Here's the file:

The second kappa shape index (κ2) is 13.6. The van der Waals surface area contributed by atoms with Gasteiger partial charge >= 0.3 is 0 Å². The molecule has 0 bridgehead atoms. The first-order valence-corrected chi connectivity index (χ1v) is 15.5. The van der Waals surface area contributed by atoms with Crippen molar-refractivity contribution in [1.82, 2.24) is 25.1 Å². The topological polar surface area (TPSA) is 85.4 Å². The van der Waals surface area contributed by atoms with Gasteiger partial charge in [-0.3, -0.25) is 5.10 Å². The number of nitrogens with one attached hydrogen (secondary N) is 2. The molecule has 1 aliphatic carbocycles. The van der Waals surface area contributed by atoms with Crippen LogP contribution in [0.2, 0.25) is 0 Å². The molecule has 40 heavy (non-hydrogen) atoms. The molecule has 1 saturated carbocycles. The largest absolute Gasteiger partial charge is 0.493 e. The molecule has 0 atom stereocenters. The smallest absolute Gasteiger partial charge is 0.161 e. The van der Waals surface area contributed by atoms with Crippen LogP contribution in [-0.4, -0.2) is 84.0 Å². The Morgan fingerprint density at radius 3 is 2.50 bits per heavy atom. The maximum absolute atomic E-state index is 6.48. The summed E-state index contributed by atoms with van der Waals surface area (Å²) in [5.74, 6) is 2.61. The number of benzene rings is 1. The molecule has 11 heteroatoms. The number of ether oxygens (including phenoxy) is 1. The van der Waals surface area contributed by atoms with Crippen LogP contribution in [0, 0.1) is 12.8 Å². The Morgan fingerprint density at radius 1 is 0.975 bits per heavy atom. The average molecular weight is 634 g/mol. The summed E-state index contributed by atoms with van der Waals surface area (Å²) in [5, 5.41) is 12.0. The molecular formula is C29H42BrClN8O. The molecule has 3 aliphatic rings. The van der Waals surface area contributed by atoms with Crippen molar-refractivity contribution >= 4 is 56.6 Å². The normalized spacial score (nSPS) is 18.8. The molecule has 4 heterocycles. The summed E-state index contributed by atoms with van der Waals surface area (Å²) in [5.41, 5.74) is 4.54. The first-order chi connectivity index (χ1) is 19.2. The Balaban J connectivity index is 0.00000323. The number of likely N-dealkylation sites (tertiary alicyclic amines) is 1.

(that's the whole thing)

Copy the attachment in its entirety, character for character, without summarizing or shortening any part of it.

The second kappa shape index (κ2) is 13.6. The van der Waals surface area contributed by atoms with Gasteiger partial charge >= 0.3 is 0 Å². The molecule has 0 bridgehead atoms. The first-order valence-corrected chi connectivity index (χ1v) is 15.5. The van der Waals surface area contributed by atoms with Crippen molar-refractivity contribution in [1.82, 2.24) is 25.1 Å². The topological polar surface area (TPSA) is 85.4 Å². The van der Waals surface area contributed by atoms with Gasteiger partial charge in [-0.3, -0.25) is 5.10 Å². The number of nitrogens with one attached hydrogen (secondary N) is 2. The molecule has 1 aliphatic carbocycles. The van der Waals surface area contributed by atoms with Crippen LogP contribution in [0.2, 0.25) is 0 Å². The molecule has 40 heavy (non-hydrogen) atoms. The molecule has 1 saturated carbocycles. The largest absolute Gasteiger partial charge is 0.493 e. The molecule has 0 atom stereocenters. The smallest absolute Gasteiger partial charge is 0.161 e. The van der Waals surface area contributed by atoms with Crippen LogP contribution in [-0.4, -0.2) is 84.0 Å². The Morgan fingerprint density at radius 3 is 2.50 bits per heavy atom. The maximum absolute atomic E-state index is 6.48. The summed E-state index contributed by atoms with van der Waals surface area (Å²) in [5.74, 6) is 2.61. The number of benzene rings is 1. The molecule has 11 heteroatoms. The number of ether oxygens (including phenoxy) is 1. The van der Waals surface area contributed by atoms with Crippen LogP contribution in [0, 0.1) is 12.8 Å². The Morgan fingerprint density at radius 1 is 0.975 bits per heavy atom. The average molecular weight is 634 g/mol. The summed E-state index contributed by atoms with van der Waals surface area (Å²) in [5, 5.41) is 12.0. The molecular formula is C29H42BrClN8O. The molecule has 3 aliphatic rings. The van der Waals surface area contributed by atoms with Crippen molar-refractivity contribution >= 4 is 56.6 Å². The normalized spacial score (nSPS) is 18.8. The molecule has 4 heterocycles. The summed E-state index contributed by atoms with van der Waals surface area (Å²) in [5.41, 5.74) is 4.54. The first-order chi connectivity index (χ1) is 19.2. The Balaban J connectivity index is 0.00000323. The number of likely N-dealkylation sites (tertiary alicyclic amines) is 1.